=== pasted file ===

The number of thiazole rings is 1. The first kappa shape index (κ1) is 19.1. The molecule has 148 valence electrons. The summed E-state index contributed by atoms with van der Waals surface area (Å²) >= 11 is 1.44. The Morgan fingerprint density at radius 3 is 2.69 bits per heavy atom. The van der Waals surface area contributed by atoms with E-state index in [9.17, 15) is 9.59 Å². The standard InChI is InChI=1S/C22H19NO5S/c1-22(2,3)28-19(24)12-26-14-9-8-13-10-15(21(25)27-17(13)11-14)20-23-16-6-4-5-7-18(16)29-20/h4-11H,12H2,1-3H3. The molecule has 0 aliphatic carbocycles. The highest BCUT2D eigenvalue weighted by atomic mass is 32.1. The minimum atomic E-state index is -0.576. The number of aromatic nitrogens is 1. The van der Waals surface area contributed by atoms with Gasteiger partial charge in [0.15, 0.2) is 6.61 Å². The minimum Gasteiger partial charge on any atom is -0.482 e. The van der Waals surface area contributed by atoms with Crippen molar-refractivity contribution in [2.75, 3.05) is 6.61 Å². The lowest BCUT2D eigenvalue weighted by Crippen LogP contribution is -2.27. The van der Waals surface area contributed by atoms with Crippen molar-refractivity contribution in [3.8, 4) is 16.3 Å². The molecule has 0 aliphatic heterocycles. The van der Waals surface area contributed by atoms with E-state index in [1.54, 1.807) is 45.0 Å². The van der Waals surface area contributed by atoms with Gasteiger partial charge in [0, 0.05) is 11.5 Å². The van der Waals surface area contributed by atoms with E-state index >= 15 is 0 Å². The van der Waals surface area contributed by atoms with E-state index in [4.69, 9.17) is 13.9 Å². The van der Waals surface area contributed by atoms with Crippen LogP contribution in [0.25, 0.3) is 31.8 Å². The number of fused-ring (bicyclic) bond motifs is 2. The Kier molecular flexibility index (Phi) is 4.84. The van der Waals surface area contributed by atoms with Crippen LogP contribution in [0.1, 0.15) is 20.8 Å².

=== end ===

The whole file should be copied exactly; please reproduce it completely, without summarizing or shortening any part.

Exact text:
The number of thiazole rings is 1. The first kappa shape index (κ1) is 19.1. The molecule has 148 valence electrons. The summed E-state index contributed by atoms with van der Waals surface area (Å²) >= 11 is 1.44. The Morgan fingerprint density at radius 3 is 2.69 bits per heavy atom. The van der Waals surface area contributed by atoms with E-state index in [9.17, 15) is 9.59 Å². The standard InChI is InChI=1S/C22H19NO5S/c1-22(2,3)28-19(24)12-26-14-9-8-13-10-15(21(25)27-17(13)11-14)20-23-16-6-4-5-7-18(16)29-20/h4-11H,12H2,1-3H3. The molecule has 0 aliphatic carbocycles. The highest BCUT2D eigenvalue weighted by atomic mass is 32.1. The minimum atomic E-state index is -0.576. The number of aromatic nitrogens is 1. The van der Waals surface area contributed by atoms with Gasteiger partial charge in [0.15, 0.2) is 6.61 Å². The minimum Gasteiger partial charge on any atom is -0.482 e. The van der Waals surface area contributed by atoms with Crippen molar-refractivity contribution in [2.75, 3.05) is 6.61 Å². The lowest BCUT2D eigenvalue weighted by Crippen LogP contribution is -2.27. The van der Waals surface area contributed by atoms with Crippen molar-refractivity contribution in [3.8, 4) is 16.3 Å². The molecule has 0 aliphatic heterocycles. The van der Waals surface area contributed by atoms with E-state index in [1.54, 1.807) is 45.0 Å². The van der Waals surface area contributed by atoms with Gasteiger partial charge in [0, 0.05) is 11.5 Å². The van der Waals surface area contributed by atoms with E-state index >= 15 is 0 Å². The van der Waals surface area contributed by atoms with E-state index in [4.69, 9.17) is 13.9 Å². The van der Waals surface area contributed by atoms with Crippen LogP contribution in [0.25, 0.3) is 31.8 Å². The number of fused-ring (bicyclic) bond motifs is 2. The Kier molecular flexibility index (Phi) is 4.84. The van der Waals surface area contributed by atoms with Crippen LogP contribution in [0.1, 0.15) is 20.8 Å².